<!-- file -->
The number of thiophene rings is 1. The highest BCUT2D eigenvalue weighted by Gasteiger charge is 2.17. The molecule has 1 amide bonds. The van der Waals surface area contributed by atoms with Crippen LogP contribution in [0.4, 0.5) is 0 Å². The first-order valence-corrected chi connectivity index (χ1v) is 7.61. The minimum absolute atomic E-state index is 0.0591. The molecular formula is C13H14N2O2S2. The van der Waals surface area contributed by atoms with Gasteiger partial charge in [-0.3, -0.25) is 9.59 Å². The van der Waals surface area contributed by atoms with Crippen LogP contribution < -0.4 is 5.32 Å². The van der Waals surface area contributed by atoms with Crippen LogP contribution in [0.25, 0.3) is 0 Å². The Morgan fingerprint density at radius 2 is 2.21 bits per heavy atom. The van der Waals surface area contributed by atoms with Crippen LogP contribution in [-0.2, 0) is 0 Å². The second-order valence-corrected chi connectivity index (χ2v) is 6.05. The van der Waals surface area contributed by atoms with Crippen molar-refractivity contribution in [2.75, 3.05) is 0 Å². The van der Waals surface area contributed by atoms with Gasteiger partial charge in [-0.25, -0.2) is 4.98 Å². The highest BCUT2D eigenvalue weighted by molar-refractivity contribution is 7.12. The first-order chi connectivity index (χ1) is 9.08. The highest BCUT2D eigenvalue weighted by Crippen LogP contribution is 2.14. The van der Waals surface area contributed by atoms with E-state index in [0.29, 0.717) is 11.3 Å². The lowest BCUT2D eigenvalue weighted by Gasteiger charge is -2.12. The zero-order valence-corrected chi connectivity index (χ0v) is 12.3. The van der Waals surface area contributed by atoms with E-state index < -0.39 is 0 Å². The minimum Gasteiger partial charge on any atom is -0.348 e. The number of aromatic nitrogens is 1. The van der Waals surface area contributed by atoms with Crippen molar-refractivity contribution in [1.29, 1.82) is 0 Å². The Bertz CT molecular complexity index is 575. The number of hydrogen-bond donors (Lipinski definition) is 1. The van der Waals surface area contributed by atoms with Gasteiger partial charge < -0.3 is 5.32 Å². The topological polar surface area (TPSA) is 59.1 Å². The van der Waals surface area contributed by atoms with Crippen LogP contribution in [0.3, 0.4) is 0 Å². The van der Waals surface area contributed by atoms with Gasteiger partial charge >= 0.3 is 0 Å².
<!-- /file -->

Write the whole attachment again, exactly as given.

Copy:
The number of thiophene rings is 1. The highest BCUT2D eigenvalue weighted by Gasteiger charge is 2.17. The molecule has 1 amide bonds. The van der Waals surface area contributed by atoms with Crippen LogP contribution in [0.4, 0.5) is 0 Å². The first-order valence-corrected chi connectivity index (χ1v) is 7.61. The minimum absolute atomic E-state index is 0.0591. The molecular formula is C13H14N2O2S2. The van der Waals surface area contributed by atoms with Gasteiger partial charge in [-0.3, -0.25) is 9.59 Å². The van der Waals surface area contributed by atoms with Crippen LogP contribution < -0.4 is 5.32 Å². The van der Waals surface area contributed by atoms with Crippen LogP contribution in [0.25, 0.3) is 0 Å². The Morgan fingerprint density at radius 2 is 2.21 bits per heavy atom. The van der Waals surface area contributed by atoms with Crippen LogP contribution in [-0.2, 0) is 0 Å². The second-order valence-corrected chi connectivity index (χ2v) is 6.05. The van der Waals surface area contributed by atoms with Crippen molar-refractivity contribution in [2.75, 3.05) is 0 Å². The van der Waals surface area contributed by atoms with Gasteiger partial charge in [-0.25, -0.2) is 4.98 Å². The highest BCUT2D eigenvalue weighted by molar-refractivity contribution is 7.12. The first-order chi connectivity index (χ1) is 9.08. The highest BCUT2D eigenvalue weighted by Crippen LogP contribution is 2.14. The van der Waals surface area contributed by atoms with E-state index in [0.29, 0.717) is 11.3 Å². The lowest BCUT2D eigenvalue weighted by Gasteiger charge is -2.12. The zero-order valence-corrected chi connectivity index (χ0v) is 12.3. The van der Waals surface area contributed by atoms with E-state index < -0.39 is 0 Å². The minimum Gasteiger partial charge on any atom is -0.348 e. The number of aromatic nitrogens is 1. The van der Waals surface area contributed by atoms with Crippen molar-refractivity contribution in [1.29, 1.82) is 0 Å². The Bertz CT molecular complexity index is 575. The number of hydrogen-bond donors (Lipinski definition) is 1. The van der Waals surface area contributed by atoms with Gasteiger partial charge < -0.3 is 5.32 Å². The topological polar surface area (TPSA) is 59.1 Å². The van der Waals surface area contributed by atoms with Crippen LogP contribution in [0.3, 0.4) is 0 Å². The van der Waals surface area contributed by atoms with Gasteiger partial charge >= 0.3 is 0 Å².